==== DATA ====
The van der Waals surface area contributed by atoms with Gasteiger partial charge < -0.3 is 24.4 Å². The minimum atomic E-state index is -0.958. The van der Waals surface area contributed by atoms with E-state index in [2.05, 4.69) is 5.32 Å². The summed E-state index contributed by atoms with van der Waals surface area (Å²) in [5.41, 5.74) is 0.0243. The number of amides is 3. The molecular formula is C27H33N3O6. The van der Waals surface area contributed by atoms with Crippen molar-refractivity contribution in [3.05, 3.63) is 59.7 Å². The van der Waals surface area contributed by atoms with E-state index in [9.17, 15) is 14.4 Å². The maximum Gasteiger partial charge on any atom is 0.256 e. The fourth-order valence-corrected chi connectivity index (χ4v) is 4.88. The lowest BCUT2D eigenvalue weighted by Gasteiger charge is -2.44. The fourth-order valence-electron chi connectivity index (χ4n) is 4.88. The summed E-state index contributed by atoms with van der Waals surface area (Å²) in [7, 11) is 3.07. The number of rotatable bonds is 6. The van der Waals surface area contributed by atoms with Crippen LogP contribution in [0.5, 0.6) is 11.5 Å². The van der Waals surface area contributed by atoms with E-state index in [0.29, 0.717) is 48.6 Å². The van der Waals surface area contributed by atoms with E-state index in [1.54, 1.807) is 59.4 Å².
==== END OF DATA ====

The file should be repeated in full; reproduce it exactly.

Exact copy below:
The van der Waals surface area contributed by atoms with Gasteiger partial charge < -0.3 is 24.4 Å². The minimum atomic E-state index is -0.958. The van der Waals surface area contributed by atoms with E-state index in [2.05, 4.69) is 5.32 Å². The summed E-state index contributed by atoms with van der Waals surface area (Å²) in [5.41, 5.74) is 0.0243. The number of amides is 3. The molecular formula is C27H33N3O6. The van der Waals surface area contributed by atoms with Crippen molar-refractivity contribution in [3.05, 3.63) is 59.7 Å². The van der Waals surface area contributed by atoms with E-state index in [9.17, 15) is 14.4 Å². The maximum Gasteiger partial charge on any atom is 0.256 e. The fourth-order valence-corrected chi connectivity index (χ4v) is 4.88. The lowest BCUT2D eigenvalue weighted by Gasteiger charge is -2.44. The fourth-order valence-electron chi connectivity index (χ4n) is 4.88. The summed E-state index contributed by atoms with van der Waals surface area (Å²) in [7, 11) is 3.07. The number of rotatable bonds is 6. The van der Waals surface area contributed by atoms with Crippen LogP contribution in [0.5, 0.6) is 11.5 Å². The van der Waals surface area contributed by atoms with E-state index in [0.29, 0.717) is 48.6 Å². The van der Waals surface area contributed by atoms with E-state index in [1.54, 1.807) is 59.4 Å².